Pittman KJ, Irby M, Tolman J, Yohalem N, Ferber T. Preventing problems, promoting development, encouraging engagement: competing priorities or inseparable goals? Washington, DC: The Forum for Youth Investment, Impact Strategies, Inc.; 2003.
Benson PL. All kids are our kids: what communities must do to raise caring and responsible children and adolescents. 2nd ed. San Francisco: Jossey-Bass; 2006.
Taliaferro LA, Borowsky IW. Beyond prevention: promoting healthy youth development in primary care. Am J Public Health. 2012;102(Suppl 3):S317–21.
Coalter F. Sport for development: what game are we playing? London: Routledge; 2013.
Massey WV, Whitley MA. SDP and research methods. In: Darnell S, Giulianotti R, Howe D, Collison H, editors. Routledge handbook on sport for development. London: Routledge; 2019. p. 175–84.
Moher D, Liberati A, Tetzlaff J, Altman DG. Preferred reporting items for systematic reviews and meta-analyses: the PRISMA statement. PLoS Med. 2009;6(7):e1000097.
United Nations Population Fund. Adolescent and youth demographics: a brief overview. n.d.; https://www.unfpa.org/sites/default/files/resource-pdf/One%20pager%20on%20youth%20demographics%20GF.pdf. Accessed 18 Apr 2018.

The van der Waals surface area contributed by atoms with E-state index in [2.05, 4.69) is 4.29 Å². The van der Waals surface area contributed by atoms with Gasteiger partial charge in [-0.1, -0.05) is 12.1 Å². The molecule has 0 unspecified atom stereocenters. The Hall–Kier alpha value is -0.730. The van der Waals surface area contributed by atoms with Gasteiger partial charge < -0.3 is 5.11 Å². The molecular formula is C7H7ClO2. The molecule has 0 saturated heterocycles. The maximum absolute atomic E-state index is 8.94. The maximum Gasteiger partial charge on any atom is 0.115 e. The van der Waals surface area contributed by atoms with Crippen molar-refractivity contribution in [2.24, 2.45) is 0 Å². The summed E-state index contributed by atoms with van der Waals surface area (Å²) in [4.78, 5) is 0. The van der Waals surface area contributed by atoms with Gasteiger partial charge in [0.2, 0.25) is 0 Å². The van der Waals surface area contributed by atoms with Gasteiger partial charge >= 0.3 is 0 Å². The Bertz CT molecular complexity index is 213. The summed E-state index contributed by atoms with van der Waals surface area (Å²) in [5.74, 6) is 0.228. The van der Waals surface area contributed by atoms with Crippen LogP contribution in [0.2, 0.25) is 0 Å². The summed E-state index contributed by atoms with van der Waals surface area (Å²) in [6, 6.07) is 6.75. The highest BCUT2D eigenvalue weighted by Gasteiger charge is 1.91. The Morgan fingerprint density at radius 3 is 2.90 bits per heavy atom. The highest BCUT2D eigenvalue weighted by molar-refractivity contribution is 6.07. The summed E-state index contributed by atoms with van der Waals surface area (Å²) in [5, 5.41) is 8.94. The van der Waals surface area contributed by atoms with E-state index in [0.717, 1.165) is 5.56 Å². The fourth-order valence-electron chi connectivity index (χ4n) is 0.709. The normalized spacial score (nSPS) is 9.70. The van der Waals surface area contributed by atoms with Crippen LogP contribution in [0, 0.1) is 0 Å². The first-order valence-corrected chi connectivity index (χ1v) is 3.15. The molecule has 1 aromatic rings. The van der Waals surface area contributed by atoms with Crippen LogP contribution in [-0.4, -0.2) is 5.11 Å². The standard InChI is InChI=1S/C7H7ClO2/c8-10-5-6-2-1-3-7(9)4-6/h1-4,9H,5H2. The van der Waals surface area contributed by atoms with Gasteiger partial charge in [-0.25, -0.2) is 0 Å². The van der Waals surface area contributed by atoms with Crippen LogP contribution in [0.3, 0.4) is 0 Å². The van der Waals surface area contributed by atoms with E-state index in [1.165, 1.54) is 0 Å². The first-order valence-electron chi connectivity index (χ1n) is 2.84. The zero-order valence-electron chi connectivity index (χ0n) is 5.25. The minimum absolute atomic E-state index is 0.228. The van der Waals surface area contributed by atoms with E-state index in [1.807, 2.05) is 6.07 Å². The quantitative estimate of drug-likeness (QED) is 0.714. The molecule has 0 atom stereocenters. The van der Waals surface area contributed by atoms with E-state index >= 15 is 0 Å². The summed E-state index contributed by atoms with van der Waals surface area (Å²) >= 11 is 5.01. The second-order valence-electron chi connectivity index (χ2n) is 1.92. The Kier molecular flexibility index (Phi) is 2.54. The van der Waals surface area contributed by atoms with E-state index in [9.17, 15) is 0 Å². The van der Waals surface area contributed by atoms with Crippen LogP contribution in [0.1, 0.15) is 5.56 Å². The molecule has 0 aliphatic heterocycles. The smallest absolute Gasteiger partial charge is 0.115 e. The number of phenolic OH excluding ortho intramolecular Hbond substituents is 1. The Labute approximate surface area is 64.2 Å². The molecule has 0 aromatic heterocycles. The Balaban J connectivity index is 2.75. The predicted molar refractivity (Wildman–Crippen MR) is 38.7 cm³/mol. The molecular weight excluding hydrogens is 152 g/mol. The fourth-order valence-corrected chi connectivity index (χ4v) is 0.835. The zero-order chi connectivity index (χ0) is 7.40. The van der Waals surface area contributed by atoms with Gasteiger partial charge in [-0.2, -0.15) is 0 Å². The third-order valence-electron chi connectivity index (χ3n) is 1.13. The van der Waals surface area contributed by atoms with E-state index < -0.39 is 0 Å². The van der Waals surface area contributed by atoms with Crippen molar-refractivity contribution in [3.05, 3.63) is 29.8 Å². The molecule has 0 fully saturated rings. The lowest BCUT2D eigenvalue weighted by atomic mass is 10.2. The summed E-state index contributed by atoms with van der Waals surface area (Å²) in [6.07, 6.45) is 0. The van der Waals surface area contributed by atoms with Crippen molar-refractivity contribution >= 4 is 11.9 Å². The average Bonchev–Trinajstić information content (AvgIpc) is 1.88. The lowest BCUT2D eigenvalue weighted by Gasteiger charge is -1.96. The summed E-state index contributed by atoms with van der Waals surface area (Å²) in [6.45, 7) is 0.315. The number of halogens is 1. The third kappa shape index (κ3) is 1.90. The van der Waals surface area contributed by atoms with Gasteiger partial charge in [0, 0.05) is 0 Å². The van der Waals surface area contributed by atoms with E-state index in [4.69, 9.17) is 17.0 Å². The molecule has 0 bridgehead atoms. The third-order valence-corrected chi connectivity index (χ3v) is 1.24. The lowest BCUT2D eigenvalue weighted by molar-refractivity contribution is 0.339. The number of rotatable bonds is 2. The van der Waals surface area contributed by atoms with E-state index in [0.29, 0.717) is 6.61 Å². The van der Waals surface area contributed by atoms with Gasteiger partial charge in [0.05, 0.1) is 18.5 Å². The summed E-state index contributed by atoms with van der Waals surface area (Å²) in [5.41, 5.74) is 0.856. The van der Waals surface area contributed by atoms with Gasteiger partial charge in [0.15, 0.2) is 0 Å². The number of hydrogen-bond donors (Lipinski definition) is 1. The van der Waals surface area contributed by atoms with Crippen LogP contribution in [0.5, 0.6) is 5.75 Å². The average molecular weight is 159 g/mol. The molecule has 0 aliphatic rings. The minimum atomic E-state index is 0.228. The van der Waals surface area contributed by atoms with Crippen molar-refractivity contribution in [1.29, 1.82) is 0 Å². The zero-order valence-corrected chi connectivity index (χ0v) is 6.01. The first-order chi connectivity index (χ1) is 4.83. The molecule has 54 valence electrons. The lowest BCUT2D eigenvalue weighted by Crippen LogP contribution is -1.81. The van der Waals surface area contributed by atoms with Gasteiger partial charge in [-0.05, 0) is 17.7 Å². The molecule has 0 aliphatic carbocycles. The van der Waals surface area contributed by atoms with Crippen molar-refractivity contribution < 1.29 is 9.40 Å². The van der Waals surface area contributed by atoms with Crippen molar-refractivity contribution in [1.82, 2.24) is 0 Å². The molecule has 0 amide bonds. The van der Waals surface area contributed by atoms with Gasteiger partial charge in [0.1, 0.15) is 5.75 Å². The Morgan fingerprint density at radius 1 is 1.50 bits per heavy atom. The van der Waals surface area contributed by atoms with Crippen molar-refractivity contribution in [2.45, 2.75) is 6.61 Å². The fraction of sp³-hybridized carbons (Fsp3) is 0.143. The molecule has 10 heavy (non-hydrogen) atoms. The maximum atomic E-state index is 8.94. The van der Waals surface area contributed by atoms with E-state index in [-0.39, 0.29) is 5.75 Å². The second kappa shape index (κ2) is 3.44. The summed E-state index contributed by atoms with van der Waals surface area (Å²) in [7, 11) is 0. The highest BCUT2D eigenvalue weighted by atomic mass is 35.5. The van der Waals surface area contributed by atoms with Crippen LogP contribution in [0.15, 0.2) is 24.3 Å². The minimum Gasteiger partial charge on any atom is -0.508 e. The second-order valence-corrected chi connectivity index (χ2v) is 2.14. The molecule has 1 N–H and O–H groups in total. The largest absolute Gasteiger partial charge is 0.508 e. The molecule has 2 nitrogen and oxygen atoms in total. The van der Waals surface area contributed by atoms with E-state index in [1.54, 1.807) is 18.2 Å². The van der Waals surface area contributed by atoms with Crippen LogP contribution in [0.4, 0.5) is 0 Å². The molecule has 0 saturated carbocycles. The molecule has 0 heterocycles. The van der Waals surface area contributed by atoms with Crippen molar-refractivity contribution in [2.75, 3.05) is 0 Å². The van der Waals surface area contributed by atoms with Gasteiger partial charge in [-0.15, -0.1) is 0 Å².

Coalter F. The politics of sport-for-development: limited focus programmes and broad gauge problems? Int Rev Sociol Sport. 2010;45(3):295–314.
Schulenkorf N, Sherry E, Rowe K. Sport for development: an integrated literature review. J Sport Manage. 2016;30(1):22–39.
Thomas BH, Ciliska D, Dobbins M, Micucci S. A process for systematically reviewing the literature: providing the research evidence for public health nursing interventions. Worldviews Evid-Based Nurs. 2004;1(3):176–84.
Frost J, Garside R, Cooper C, Britten N. Meta-study as diagnostic: toward content over form in qualitative synthesis. Qual Health Res. 2016;26(3):307–19.
McDavid L, McDonough MH, Blankenship BT, LeBreton JM. A test of basic psychological needs theory in a physical-activity-based program for underserved youth. J Sport Exerc Psychol. 2017;39(1):29–42.